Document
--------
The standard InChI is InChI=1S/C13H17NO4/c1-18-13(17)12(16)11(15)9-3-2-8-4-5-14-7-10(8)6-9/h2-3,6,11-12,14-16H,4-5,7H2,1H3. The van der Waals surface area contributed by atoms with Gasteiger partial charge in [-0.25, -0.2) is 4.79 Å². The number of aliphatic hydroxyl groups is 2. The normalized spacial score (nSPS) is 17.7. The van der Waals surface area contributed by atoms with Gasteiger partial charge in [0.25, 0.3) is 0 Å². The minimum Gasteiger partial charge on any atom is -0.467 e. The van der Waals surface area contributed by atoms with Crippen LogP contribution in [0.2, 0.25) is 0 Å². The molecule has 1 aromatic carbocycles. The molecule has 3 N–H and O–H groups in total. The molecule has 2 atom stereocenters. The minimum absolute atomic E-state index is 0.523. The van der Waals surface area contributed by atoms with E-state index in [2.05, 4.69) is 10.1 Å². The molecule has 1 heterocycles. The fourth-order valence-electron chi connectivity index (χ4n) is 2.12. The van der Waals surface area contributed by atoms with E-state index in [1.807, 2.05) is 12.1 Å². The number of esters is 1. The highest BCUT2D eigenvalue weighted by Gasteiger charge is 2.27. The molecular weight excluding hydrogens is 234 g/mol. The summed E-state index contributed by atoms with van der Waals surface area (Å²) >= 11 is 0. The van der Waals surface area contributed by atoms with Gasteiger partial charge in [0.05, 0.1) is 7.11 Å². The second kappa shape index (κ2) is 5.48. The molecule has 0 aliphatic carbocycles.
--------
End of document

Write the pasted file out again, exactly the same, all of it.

The standard InChI is InChI=1S/C13H17NO4/c1-18-13(17)12(16)11(15)9-3-2-8-4-5-14-7-10(8)6-9/h2-3,6,11-12,14-16H,4-5,7H2,1H3. The van der Waals surface area contributed by atoms with Gasteiger partial charge in [-0.25, -0.2) is 4.79 Å². The number of aliphatic hydroxyl groups is 2. The normalized spacial score (nSPS) is 17.7. The van der Waals surface area contributed by atoms with Gasteiger partial charge in [0.25, 0.3) is 0 Å². The minimum Gasteiger partial charge on any atom is -0.467 e. The van der Waals surface area contributed by atoms with Crippen LogP contribution in [0.2, 0.25) is 0 Å². The molecule has 1 aromatic carbocycles. The molecule has 3 N–H and O–H groups in total. The molecule has 2 atom stereocenters. The minimum absolute atomic E-state index is 0.523. The van der Waals surface area contributed by atoms with E-state index in [2.05, 4.69) is 10.1 Å². The molecule has 1 heterocycles. The fourth-order valence-electron chi connectivity index (χ4n) is 2.12. The van der Waals surface area contributed by atoms with E-state index in [1.807, 2.05) is 12.1 Å². The number of esters is 1. The highest BCUT2D eigenvalue weighted by Gasteiger charge is 2.27. The molecular weight excluding hydrogens is 234 g/mol. The summed E-state index contributed by atoms with van der Waals surface area (Å²) >= 11 is 0. The van der Waals surface area contributed by atoms with Gasteiger partial charge in [0.05, 0.1) is 7.11 Å². The second kappa shape index (κ2) is 5.48. The molecule has 0 aliphatic carbocycles.